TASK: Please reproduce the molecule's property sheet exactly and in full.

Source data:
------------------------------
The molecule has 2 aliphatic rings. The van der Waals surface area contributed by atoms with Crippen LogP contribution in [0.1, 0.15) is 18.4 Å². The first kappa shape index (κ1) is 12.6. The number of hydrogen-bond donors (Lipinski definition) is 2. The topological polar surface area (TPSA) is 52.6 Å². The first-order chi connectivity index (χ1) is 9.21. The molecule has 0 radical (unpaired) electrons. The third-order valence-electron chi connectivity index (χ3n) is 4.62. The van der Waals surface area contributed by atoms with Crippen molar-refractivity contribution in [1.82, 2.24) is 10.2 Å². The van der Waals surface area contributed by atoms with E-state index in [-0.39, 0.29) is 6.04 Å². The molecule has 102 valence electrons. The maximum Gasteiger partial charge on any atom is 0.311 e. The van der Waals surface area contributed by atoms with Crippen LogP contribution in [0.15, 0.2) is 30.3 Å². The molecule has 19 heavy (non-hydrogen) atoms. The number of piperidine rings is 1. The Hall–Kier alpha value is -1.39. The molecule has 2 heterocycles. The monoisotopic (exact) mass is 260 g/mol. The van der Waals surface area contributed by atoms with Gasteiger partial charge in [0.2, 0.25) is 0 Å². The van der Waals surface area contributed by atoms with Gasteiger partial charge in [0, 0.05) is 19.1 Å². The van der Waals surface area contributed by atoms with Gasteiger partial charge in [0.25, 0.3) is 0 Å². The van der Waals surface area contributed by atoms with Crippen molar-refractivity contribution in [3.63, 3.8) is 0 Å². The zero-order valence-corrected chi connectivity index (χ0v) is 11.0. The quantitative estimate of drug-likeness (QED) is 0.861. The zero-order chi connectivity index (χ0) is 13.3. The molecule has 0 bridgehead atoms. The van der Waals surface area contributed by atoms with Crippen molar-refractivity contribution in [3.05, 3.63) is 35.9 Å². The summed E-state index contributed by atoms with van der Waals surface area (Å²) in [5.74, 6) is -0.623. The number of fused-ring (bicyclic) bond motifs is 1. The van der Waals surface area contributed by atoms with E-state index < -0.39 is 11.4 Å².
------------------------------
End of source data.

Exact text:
The molecule has 2 aliphatic rings. The van der Waals surface area contributed by atoms with Crippen LogP contribution in [0.1, 0.15) is 18.4 Å². The first kappa shape index (κ1) is 12.6. The number of hydrogen-bond donors (Lipinski definition) is 2. The topological polar surface area (TPSA) is 52.6 Å². The first-order chi connectivity index (χ1) is 9.21. The molecule has 0 radical (unpaired) electrons. The third-order valence-electron chi connectivity index (χ3n) is 4.62. The van der Waals surface area contributed by atoms with Crippen molar-refractivity contribution in [1.82, 2.24) is 10.2 Å². The van der Waals surface area contributed by atoms with E-state index in [-0.39, 0.29) is 6.04 Å². The molecule has 102 valence electrons. The maximum Gasteiger partial charge on any atom is 0.311 e. The van der Waals surface area contributed by atoms with Crippen LogP contribution in [0.15, 0.2) is 30.3 Å². The molecule has 19 heavy (non-hydrogen) atoms. The number of piperidine rings is 1. The Hall–Kier alpha value is -1.39. The molecule has 2 heterocycles. The monoisotopic (exact) mass is 260 g/mol. The van der Waals surface area contributed by atoms with Gasteiger partial charge in [0.2, 0.25) is 0 Å². The van der Waals surface area contributed by atoms with Gasteiger partial charge in [0, 0.05) is 19.1 Å². The van der Waals surface area contributed by atoms with Gasteiger partial charge in [0.25, 0.3) is 0 Å². The van der Waals surface area contributed by atoms with Crippen molar-refractivity contribution in [3.63, 3.8) is 0 Å². The zero-order valence-corrected chi connectivity index (χ0v) is 11.0. The quantitative estimate of drug-likeness (QED) is 0.861. The zero-order chi connectivity index (χ0) is 13.3. The molecule has 0 bridgehead atoms. The van der Waals surface area contributed by atoms with Crippen molar-refractivity contribution in [3.05, 3.63) is 35.9 Å². The summed E-state index contributed by atoms with van der Waals surface area (Å²) in [5.74, 6) is -0.623. The number of fused-ring (bicyclic) bond motifs is 1. The van der Waals surface area contributed by atoms with E-state index < -0.39 is 11.4 Å².